eBay acquires NFT marketplace KnownOrigin
While eBay's CEO Jamie Iannone had previously hinted at the idea of incorporating digital collectibles like trading cards, images, and video clips on its platform, the company only formally declared its interest in them earlier in May.
A hockey-themed collection of non-fungible tokens (NFTs) was launched by eBay last month in collaboration with Tezos and Polygon-based NFT platform OneOf.
And Today, eBay announced that it's acquiring Manchester-based NFT marketplace KnownOrigin.
Although the terms of the acquisition were not disclosed, here are a few things you need to know:
eBay says the companies have signed and closed the deal as of June 22nd, and it's acquiring the entire company, including IP and the team.
KnowOrigin enables artists and collectors to create, buy and resell NFTs and has facilitated $7.8 million in trade volume since its launch.
The marketplace was founded in 2018 in Manchester, UK, by Andy Gray, David Moore and James Morgan, and all three co-founders are joining eBay.
In February, KnownOrigin secured GBP3.5 million ($4.3 million) in a Series A round that was co-led by crypto venture capital companies GBV and Sanctor Capital.
"With this acquisition, we will remain a leading site as our community is increasingly adding digital collectibles," said Jamie Iannone, CEO of eBay. "KnownOrigin has built up an impressive, passionate and loyal group of artists and collectors making them a perfect addition to our community of sellers and buyers. We look forward to welcoming these innovators as they join the eBay community,"
By acquiring an NFT marketplace, the e-commerce company has made a significant push into the realm of blockchain technology and digital collectibles. But it's unclear whether the blockchain startups' willingness to sell resulted from the current market environment or whether it was simply a really excellent deal.
It's possible that not every blockchain startup will find the success it needs to survive a crisis when even the established businesses are struggling. However, KnownOrigin has made a name for itself as one of the leading NFT marketplaces for luring top artists and collectors. Furthermore, it has partnered with well-known brands, including Adidas, Netflix, and Adobe.
Even in such a scenario, merging with well-known names like eBay can accomplish great things by integrating the new cutting-edge features into its current business strategy.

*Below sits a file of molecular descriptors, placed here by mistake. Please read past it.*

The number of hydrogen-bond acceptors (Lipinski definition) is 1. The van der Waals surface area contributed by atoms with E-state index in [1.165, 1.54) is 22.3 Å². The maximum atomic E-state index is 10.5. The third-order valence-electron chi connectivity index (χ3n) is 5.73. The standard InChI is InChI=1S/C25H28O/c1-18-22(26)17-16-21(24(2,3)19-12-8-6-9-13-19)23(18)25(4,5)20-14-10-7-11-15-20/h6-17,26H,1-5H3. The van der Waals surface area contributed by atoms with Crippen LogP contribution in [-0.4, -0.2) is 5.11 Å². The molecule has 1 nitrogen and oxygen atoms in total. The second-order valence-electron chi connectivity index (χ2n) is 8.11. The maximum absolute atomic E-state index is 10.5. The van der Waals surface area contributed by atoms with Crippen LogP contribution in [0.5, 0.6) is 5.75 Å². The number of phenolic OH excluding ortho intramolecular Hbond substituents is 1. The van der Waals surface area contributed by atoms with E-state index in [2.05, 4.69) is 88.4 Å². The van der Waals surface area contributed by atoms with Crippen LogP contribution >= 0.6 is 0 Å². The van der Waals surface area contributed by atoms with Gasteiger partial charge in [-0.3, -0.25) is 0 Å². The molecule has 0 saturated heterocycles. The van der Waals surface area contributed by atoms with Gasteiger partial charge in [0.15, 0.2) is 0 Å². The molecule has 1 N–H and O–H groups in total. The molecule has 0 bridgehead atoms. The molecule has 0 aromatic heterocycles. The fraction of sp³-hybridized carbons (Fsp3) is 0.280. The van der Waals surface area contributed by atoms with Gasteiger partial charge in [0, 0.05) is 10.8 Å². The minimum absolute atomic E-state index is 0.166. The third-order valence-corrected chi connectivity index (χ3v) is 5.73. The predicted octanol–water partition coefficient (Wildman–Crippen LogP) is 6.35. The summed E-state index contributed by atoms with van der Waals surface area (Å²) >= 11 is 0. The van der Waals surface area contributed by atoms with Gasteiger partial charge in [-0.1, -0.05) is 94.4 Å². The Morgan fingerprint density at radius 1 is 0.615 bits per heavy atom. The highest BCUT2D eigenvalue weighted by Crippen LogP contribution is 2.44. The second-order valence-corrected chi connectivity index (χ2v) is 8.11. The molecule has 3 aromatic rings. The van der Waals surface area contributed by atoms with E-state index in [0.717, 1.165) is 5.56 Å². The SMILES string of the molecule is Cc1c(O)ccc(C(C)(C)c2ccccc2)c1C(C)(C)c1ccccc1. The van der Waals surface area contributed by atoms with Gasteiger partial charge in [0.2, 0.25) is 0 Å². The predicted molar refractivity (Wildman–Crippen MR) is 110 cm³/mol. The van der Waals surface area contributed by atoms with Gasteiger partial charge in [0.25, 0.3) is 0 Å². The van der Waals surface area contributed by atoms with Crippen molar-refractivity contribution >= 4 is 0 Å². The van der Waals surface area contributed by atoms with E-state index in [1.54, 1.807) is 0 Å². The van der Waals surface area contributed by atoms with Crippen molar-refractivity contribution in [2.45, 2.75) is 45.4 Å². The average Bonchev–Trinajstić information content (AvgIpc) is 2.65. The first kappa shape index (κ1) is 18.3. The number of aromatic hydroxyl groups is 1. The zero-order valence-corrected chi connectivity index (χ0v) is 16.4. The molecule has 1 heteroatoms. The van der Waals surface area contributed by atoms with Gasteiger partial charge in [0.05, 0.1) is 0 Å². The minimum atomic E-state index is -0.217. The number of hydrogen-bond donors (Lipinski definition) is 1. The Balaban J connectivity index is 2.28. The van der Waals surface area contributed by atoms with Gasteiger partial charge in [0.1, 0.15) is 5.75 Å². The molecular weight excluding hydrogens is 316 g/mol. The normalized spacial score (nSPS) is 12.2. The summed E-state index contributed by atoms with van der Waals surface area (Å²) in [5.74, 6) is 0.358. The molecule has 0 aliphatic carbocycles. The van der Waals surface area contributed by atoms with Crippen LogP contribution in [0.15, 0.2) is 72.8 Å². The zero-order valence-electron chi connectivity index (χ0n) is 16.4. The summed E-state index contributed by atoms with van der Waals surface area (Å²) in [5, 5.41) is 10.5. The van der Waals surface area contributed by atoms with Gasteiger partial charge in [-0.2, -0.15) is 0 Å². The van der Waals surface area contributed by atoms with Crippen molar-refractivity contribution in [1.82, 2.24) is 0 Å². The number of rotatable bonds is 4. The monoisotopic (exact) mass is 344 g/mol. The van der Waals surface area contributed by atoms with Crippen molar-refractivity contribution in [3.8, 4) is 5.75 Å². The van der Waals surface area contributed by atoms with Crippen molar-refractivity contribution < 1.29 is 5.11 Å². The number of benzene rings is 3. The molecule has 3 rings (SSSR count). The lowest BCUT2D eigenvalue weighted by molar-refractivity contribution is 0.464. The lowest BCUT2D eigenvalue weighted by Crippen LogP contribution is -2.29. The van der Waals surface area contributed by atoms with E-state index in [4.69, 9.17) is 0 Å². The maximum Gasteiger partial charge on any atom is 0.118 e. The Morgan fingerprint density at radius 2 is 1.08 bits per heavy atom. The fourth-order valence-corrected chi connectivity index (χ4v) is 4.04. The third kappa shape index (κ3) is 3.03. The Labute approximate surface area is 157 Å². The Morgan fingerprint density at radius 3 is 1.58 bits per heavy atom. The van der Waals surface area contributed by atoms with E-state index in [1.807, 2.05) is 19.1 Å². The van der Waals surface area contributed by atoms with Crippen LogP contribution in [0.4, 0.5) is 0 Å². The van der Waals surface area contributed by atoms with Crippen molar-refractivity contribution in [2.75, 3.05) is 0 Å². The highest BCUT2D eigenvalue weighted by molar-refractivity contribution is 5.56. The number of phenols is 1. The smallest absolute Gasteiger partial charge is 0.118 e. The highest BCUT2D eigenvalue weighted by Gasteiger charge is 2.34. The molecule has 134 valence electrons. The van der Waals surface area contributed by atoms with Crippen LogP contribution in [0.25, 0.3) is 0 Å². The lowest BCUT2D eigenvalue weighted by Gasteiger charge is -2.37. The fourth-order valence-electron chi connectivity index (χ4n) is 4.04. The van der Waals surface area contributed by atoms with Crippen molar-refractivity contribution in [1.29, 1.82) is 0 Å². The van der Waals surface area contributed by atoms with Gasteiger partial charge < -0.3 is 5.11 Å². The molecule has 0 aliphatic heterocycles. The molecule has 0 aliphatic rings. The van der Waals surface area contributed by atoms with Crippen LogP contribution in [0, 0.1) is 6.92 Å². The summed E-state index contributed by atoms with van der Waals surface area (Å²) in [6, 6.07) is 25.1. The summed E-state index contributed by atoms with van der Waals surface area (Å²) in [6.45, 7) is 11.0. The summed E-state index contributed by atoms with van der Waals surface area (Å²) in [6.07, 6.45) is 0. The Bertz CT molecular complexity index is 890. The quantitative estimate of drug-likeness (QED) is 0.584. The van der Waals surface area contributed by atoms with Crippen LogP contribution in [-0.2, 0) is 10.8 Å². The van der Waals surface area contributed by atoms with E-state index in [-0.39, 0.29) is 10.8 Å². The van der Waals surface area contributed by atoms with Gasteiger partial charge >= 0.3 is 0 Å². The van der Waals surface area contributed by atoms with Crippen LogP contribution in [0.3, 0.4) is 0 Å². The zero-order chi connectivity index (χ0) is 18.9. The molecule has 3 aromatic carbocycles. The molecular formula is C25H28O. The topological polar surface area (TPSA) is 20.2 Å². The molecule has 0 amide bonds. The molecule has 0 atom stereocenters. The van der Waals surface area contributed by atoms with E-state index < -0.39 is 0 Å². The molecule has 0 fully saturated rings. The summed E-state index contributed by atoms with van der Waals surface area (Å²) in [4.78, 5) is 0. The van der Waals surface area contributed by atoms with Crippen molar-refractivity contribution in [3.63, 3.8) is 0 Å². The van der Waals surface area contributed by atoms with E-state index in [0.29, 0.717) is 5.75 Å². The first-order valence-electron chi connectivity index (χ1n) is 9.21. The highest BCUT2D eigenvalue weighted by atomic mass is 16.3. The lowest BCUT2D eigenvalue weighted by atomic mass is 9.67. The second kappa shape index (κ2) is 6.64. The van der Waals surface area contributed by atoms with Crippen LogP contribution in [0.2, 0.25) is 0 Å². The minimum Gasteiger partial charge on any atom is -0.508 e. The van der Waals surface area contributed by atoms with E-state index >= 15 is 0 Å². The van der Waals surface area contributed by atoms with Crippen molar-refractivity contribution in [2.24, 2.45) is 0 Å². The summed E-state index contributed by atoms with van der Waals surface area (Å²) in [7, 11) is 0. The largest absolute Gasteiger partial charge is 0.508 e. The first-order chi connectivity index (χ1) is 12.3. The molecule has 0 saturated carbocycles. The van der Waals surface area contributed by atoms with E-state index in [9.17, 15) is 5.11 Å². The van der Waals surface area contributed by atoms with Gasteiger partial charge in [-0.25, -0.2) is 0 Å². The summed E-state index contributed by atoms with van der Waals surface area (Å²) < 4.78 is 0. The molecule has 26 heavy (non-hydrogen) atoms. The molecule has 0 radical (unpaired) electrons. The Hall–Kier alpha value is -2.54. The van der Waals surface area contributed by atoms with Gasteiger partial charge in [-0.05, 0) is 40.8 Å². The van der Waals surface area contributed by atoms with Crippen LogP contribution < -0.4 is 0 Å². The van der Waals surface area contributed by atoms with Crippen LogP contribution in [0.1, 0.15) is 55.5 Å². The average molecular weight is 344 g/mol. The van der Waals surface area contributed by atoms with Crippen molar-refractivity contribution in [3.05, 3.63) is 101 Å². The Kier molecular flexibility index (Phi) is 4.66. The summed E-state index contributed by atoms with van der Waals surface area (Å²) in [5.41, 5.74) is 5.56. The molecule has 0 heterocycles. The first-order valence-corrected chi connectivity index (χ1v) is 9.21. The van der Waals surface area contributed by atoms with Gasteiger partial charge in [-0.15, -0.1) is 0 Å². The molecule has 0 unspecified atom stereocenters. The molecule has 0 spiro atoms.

"As interest in NFTs continues to grow, we believe now is the perfect time for us to partner with a company that has the reach and experience of eBay." said David Moore, co-founder, KnownOrigin.
MoonPay launches the NFT platform with Universal, Fox corporation
Crypto startup MoonPay has launched HyperMint, a platform that allows businesses to create up to 100 million non-fungible tokens (NFTs) at once. Creators and companies can use the new service to make NFTs with photos, music, video etc.
Fox Corporation, Creative Artists Agency (CAA), Universal Pictures, Death Row Records, UK-based luxury store Selfridges, and music artist Timbaland's Beatclub are among the companies that have already signed up.
"The potential of NFTs goes beyond collecting; it's the utility. You can essentially program anything into these NFTs over time, which is why we decided to focus on this new product offering," Soto-Wright, Moonpay's founder, told CNBC.
These digital assets would be utility tokens, as opposed to security tokens, according to MoonPay. Security tokens must be registered with regulatory organisations such as the Securities and Exchange Commission(SEC) in the United States.
Users on the platform can buy NFTs with a debit or credit card, thanks to Moonpay's fiat onramp technology. It also sells its technology to other companies, such as Bitcoin.com and OpenSea, in what Soto-Wright refers to as "crypto-as-a-service."
MoonPay claims to have been profitable since its platform launched in 2019, having more than 10 million clients in 160 countries.
BlockFi receives $250M loan from FTX
We just saw Voyager Digital secure loans from Alameda Research to protect its assets, and today One of the biggest crypto lenders, BlockFi secured $250 million from FTX. Crypto lending companies are having trouble making ends meet and are taking out loans to keep their platforms afloat. Sam BankBan, CEO of FTX, also initiated Alameda research, and it can be seen that Sam has stepped in to help large crypto companies that had been harmed by the recent market collapse.
The arrangement, which provides BlockFi with a $250 million umbrella loan, according to BlockFi CEO Zac Prince, would strengthen the firm's financial sheet and platform robustness.
During the downturn, the company has been particularly hard hit. BlockFi had announced a 20% reduction in its employment, or about 170 positions, a few days prior. In his announcement of the line of credit, Prince implied that it could pave the way for a partnership between FTX and BlockFi.
"Even if we weren't the ones who caused it or weren't involved in it," he said, referring to the wave of "contagion" impacting crypto markets. "I think that's what's healthy for the ecosystem, and I want to do what can help it grow and thrive." said Sam , CEO of FTX